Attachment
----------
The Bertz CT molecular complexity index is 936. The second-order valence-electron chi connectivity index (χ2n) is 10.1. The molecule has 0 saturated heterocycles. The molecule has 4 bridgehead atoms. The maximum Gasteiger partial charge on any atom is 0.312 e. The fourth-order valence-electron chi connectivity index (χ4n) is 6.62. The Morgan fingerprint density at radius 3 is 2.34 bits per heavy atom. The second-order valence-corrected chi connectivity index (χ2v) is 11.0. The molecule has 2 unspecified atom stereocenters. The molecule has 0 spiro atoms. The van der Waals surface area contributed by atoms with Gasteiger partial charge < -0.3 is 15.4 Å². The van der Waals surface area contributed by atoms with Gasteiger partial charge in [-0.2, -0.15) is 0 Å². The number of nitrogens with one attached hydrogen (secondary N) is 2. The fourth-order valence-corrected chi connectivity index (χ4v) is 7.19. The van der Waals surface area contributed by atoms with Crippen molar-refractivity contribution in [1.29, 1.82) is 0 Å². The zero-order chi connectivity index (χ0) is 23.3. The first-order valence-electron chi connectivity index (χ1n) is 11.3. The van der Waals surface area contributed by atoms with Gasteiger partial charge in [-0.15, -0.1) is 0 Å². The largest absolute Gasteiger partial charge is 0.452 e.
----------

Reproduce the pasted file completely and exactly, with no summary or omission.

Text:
The Bertz CT molecular complexity index is 936. The second-order valence-electron chi connectivity index (χ2n) is 10.1. The molecule has 0 saturated heterocycles. The molecule has 4 bridgehead atoms. The maximum Gasteiger partial charge on any atom is 0.312 e. The fourth-order valence-electron chi connectivity index (χ4n) is 6.62. The Morgan fingerprint density at radius 3 is 2.34 bits per heavy atom. The second-order valence-corrected chi connectivity index (χ2v) is 11.0. The molecule has 2 unspecified atom stereocenters. The molecule has 0 spiro atoms. The van der Waals surface area contributed by atoms with Gasteiger partial charge < -0.3 is 15.4 Å². The van der Waals surface area contributed by atoms with Gasteiger partial charge in [-0.2, -0.15) is 0 Å². The number of nitrogens with one attached hydrogen (secondary N) is 2. The fourth-order valence-corrected chi connectivity index (χ4v) is 7.19. The van der Waals surface area contributed by atoms with Crippen molar-refractivity contribution in [1.29, 1.82) is 0 Å². The zero-order chi connectivity index (χ0) is 23.3. The first-order valence-electron chi connectivity index (χ1n) is 11.3. The van der Waals surface area contributed by atoms with Gasteiger partial charge in [-0.15, -0.1) is 0 Å². The largest absolute Gasteiger partial charge is 0.452 e.